The pilot reported that, after a normal touchdown, the airplane’s nose dropped, and he added power. Subsequently, the airplane bounced, exited the runway to the right, and came to rest nose down.

The airplane sustained substantial damage to the firewall and engine mounts.

The pilot reported that there were no preaccident mechanical failures or malfunctions with the airplane that would have precluded normal operation.

The National Transportation Safety Board determines the probable cause(s) of this accident as follows:
The pilot’s failure to maintain directional control during the landing roll.

The pilot reported that, after a normal touchdown, the nose of the airplane dropped, and he added power. Subsequently, the airplane bounced, exited the runway to the right, and came to rest nose down.

The airplane sustained substantial damage to the firewall and engine mounts.

The pilot reported that there were no preaccident mechanical failures or malfunctions with the airplane that would have precluded normal operation.

Additional Participating Entity:
Federal Aviation Administration / Flight Standards District Office; Des Moines, Iowa

Aviation Accident Factual Report - National Transportation Safety Board: https://app.ntsb.gov/pdf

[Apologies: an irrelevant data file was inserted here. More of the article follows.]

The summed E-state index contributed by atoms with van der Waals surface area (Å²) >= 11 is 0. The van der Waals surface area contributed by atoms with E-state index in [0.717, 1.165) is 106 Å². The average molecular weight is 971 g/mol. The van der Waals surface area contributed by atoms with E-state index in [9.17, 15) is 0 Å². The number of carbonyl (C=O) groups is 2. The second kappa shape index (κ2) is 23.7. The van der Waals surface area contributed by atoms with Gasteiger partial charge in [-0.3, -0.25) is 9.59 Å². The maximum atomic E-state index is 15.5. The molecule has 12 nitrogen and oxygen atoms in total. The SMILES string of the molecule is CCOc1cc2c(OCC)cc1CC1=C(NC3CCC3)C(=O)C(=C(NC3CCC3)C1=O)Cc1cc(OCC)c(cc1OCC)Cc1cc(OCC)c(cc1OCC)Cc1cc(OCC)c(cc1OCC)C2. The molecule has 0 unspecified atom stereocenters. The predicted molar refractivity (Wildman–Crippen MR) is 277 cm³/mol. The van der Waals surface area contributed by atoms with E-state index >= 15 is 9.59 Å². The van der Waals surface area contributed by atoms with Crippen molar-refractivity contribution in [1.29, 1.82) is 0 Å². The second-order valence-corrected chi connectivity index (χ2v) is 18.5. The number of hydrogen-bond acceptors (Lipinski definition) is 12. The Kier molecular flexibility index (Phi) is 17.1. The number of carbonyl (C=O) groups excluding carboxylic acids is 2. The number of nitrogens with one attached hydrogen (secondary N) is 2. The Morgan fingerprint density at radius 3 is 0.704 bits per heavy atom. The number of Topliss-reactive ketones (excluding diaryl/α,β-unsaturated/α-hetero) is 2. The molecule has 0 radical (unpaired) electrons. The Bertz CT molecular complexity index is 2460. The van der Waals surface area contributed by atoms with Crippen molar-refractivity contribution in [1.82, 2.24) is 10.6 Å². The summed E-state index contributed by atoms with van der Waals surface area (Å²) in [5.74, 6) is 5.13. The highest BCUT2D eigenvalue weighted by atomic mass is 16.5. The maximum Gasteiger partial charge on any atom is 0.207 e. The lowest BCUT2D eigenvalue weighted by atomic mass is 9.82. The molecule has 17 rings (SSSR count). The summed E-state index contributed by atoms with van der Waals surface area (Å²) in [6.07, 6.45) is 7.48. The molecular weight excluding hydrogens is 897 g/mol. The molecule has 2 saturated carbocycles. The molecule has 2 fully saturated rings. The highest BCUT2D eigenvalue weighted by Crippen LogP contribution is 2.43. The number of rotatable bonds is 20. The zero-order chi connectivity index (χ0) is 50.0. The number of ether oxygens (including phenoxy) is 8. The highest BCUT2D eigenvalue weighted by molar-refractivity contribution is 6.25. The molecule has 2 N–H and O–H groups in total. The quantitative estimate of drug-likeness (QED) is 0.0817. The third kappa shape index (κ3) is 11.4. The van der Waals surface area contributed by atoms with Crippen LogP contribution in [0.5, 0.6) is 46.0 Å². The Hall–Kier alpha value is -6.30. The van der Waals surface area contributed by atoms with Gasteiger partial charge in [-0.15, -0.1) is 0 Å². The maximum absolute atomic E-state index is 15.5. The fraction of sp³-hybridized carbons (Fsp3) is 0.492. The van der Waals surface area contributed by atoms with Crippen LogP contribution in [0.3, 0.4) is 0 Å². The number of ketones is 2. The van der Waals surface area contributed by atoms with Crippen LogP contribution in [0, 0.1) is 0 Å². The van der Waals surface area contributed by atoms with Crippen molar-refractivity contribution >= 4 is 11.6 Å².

Investigation Docket - National Transportation Safety Board: https://dms.ntsb.gov/pubdms

On The Beam LLC: http://registry.faa.gov/N31841


NTSB Identification: GAA17CA422

14 CFR Part 91: General Aviation
Accident occurred Saturday, July 15, 2017 in Marion, IA
Aircraft: PIPER PA32, registration: N31841
Injuries: 2 Uninjured.

NTSB investigators used data provided by various entities, including, but not limited to, the Federal Aviation Administration and/or the operator and did not travel in support of this investigation to prepare this aircraft accident report.

The pilot reported that, after a normal touchdown, the nose of the airplane dropped, and he added power. Subsequently, the airplane bounced, exited the runway to the right, and came to rest nose down.

The airplane sustained substantial damage to the firewall and engine mounts.

The pilot reported that there were no preaccident mechanical failures or malfunctions with the airplane that would have precluded normal operation.

Tecnam P92 Eaglet, N561TU, Tecnam US Inc: Accident occurred July 15, 2017 at Bay Bridge Airport (W29), Stevensville, Queen Anne's County, Maryland

The National Transportation Safety Board did not travel to the scene of this accident.

Additional Participating Entities:
Federal Aviation Administration / Flight Standards District Office; Baltimore, Maryland